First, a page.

There's a small shelter cave just below the real cave entrance that provides very nice views.
Then we reached the main entrance, with a bat-friendly gate. The entrance drop is about twenty feet. The boys decided they wanted to be lowered into the cave rather than rappelling in.
The adults all rappelled into the chamber, which opened up.
We soon faced choices. Down a little hole in the floor, or down a slope that turned into a climb? We had a map from the BLM, but it was at a small scale so hard to decipher. I knew one passage I particularly wanted to visit, so we headed that way. A lot of Antelope Springs Cave consists of a tube with domes and floors that suddenly drop off.
We found some wonderful colors in the rock and formation.
We also found a lot of tight spots. We had to try some. Here's Desert Boy going through one. A couple adults went through this little hole too. The cave is warm, but when you're belly crawling, it feels even warmer.
There's not a lot of graffiti in the cave, but some. We explained cave conservation to the boys and how it is really bad form (not to mention illegal) to spray paint or write on the walls. We also explained how the arrows usually show the way out of the cave. However, sometimes the people don't know the way out, like shown below.
We spent a fun few hours looking around. This is a challenging cave, with lots of climbing, steep dropp offs, and slippery slopes. At one point I even made a webbing harness and we belayed the boys with another piece of webbing. Eventually we decided it was time to go, particularly when we got to a very slippery spot with a long, steep slope. I wanted to have the boys tied in for that, but we didn't have enough extra webbing or rope with us. So we played it safe and headed back. There are a lot of potentially dangerous places in this cave where it would be easy to break a leg, so we went slow. And as you can see from the photos, we all had helmets, multiple lights, gloves, knee pads, and some even had elbow pads.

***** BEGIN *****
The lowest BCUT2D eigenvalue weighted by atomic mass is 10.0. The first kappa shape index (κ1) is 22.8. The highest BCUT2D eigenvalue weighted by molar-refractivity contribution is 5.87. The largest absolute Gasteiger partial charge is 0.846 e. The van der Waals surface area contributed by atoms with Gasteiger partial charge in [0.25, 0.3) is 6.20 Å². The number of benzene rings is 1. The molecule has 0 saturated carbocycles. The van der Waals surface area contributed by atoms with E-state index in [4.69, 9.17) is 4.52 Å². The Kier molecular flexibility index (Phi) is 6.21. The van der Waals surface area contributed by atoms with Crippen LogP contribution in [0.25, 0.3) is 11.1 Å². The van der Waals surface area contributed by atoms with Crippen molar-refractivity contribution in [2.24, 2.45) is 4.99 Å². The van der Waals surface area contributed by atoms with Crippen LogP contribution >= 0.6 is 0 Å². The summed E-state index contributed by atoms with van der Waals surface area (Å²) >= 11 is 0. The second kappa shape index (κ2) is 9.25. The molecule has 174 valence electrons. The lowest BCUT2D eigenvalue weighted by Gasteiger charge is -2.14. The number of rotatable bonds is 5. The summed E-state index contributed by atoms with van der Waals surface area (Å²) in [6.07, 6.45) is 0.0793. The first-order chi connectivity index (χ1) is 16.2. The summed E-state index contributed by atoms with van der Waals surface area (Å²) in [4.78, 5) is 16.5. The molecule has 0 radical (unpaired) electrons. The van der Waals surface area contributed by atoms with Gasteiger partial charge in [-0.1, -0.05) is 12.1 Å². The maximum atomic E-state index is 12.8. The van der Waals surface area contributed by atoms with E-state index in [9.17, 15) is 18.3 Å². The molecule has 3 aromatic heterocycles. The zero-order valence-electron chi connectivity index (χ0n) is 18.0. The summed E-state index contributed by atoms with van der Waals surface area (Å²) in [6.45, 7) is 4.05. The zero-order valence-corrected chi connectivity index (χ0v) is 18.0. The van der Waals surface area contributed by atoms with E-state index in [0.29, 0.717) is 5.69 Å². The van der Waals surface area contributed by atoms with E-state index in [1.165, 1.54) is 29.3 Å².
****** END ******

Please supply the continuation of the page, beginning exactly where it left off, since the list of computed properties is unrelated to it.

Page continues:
To get the boys out we used a traveling haul system. This is a haul system that moves with the patient, and although it's not as quick as a haul from the top, it could be useful in some situations. Plus it's good to practice those rescue skills regularly! For the first boy, we had the boy push up the upper ascender (a Pantin). He could only move it up about a foot at a time, so we had a lot of resets. For Desert Boy, we put a webbing leash on the Pantin that could be pulled from the top, and that worked really well. The only extra gear used besides the regular Frog system were two pulleys and a piece of webbing.
Although Desert Boy enjoyed his free ride up, we'll be doing some vertical training soon to get him ready for the climbing contests at the 2016 NSS Convention in Ely, Nevada.
The light of day is always a welcome sight after a satisfying cave trip.
After we refueled, we went to the public land near U-Dig Fossils and spent some time looking for trilobites. We didn't find many, but we did see a few, including very small ones.
Breaking rocks was a lot of fun.
Another stop on the way back was Hermit's Cave in Marjum Canyon.
We found some supplies there for the Apocalypse. The mice had found them too, unfortunately.
We also noticed some climbing bolts in the area--something we may have to return and try out.
One of our group got a flat tire, so we had to go slow. That let us get some spectacular views of Notch Peak, the highest limestone cliff in North America.
During the whole day I think we saw only one or two other vehicles. These are remote places!